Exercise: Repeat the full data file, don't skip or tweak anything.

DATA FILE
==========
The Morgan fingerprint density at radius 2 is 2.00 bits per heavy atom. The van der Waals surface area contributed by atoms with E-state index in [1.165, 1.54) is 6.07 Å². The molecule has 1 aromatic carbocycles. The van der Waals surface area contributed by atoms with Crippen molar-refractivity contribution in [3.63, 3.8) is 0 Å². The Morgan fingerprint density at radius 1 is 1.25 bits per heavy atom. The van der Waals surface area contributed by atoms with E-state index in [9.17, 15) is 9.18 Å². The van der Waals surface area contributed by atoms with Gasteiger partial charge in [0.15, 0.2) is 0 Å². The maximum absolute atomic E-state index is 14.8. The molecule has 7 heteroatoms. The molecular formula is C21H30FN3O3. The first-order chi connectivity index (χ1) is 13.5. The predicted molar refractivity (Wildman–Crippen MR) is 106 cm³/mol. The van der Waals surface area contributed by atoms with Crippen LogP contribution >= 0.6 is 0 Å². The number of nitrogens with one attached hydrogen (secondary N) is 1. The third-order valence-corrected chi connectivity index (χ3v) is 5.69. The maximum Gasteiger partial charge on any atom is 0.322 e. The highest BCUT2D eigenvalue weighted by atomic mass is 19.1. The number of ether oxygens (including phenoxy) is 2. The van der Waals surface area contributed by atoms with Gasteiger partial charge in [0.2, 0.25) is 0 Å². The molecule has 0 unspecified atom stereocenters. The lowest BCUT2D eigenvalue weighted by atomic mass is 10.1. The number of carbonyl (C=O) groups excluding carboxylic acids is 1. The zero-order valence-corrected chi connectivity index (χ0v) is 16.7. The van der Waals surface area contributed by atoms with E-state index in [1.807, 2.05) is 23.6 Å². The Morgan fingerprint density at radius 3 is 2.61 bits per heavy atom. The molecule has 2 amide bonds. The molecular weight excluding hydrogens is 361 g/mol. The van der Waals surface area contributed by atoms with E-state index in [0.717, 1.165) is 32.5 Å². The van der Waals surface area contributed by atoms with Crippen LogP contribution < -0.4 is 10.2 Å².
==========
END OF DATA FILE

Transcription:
The Morgan fingerprint density at radius 2 is 2.00 bits per heavy atom. The van der Waals surface area contributed by atoms with E-state index in [1.165, 1.54) is 6.07 Å². The molecule has 1 aromatic carbocycles. The van der Waals surface area contributed by atoms with Crippen molar-refractivity contribution in [3.63, 3.8) is 0 Å². The Morgan fingerprint density at radius 1 is 1.25 bits per heavy atom. The van der Waals surface area contributed by atoms with E-state index in [9.17, 15) is 9.18 Å². The van der Waals surface area contributed by atoms with Gasteiger partial charge in [0.15, 0.2) is 0 Å². The maximum absolute atomic E-state index is 14.8. The molecule has 7 heteroatoms. The molecular formula is C21H30FN3O3. The first-order chi connectivity index (χ1) is 13.5. The predicted molar refractivity (Wildman–Crippen MR) is 106 cm³/mol. The van der Waals surface area contributed by atoms with Crippen LogP contribution >= 0.6 is 0 Å². The number of nitrogens with one attached hydrogen (secondary N) is 1. The third-order valence-corrected chi connectivity index (χ3v) is 5.69. The maximum Gasteiger partial charge on any atom is 0.322 e. The highest BCUT2D eigenvalue weighted by atomic mass is 19.1. The number of ether oxygens (including phenoxy) is 2. The van der Waals surface area contributed by atoms with Gasteiger partial charge in [0.2, 0.25) is 0 Å². The molecule has 0 unspecified atom stereocenters. The lowest BCUT2D eigenvalue weighted by atomic mass is 10.1. The number of carbonyl (C=O) groups excluding carboxylic acids is 1. The zero-order valence-corrected chi connectivity index (χ0v) is 16.7. The van der Waals surface area contributed by atoms with E-state index in [1.807, 2.05) is 23.6 Å². The Morgan fingerprint density at radius 3 is 2.61 bits per heavy atom. The molecule has 2 amide bonds. The molecular weight excluding hydrogens is 361 g/mol. The van der Waals surface area contributed by atoms with E-state index in [0.717, 1.165) is 32.5 Å². The van der Waals surface area contributed by atoms with Crippen LogP contribution < -0.4 is 10.2 Å².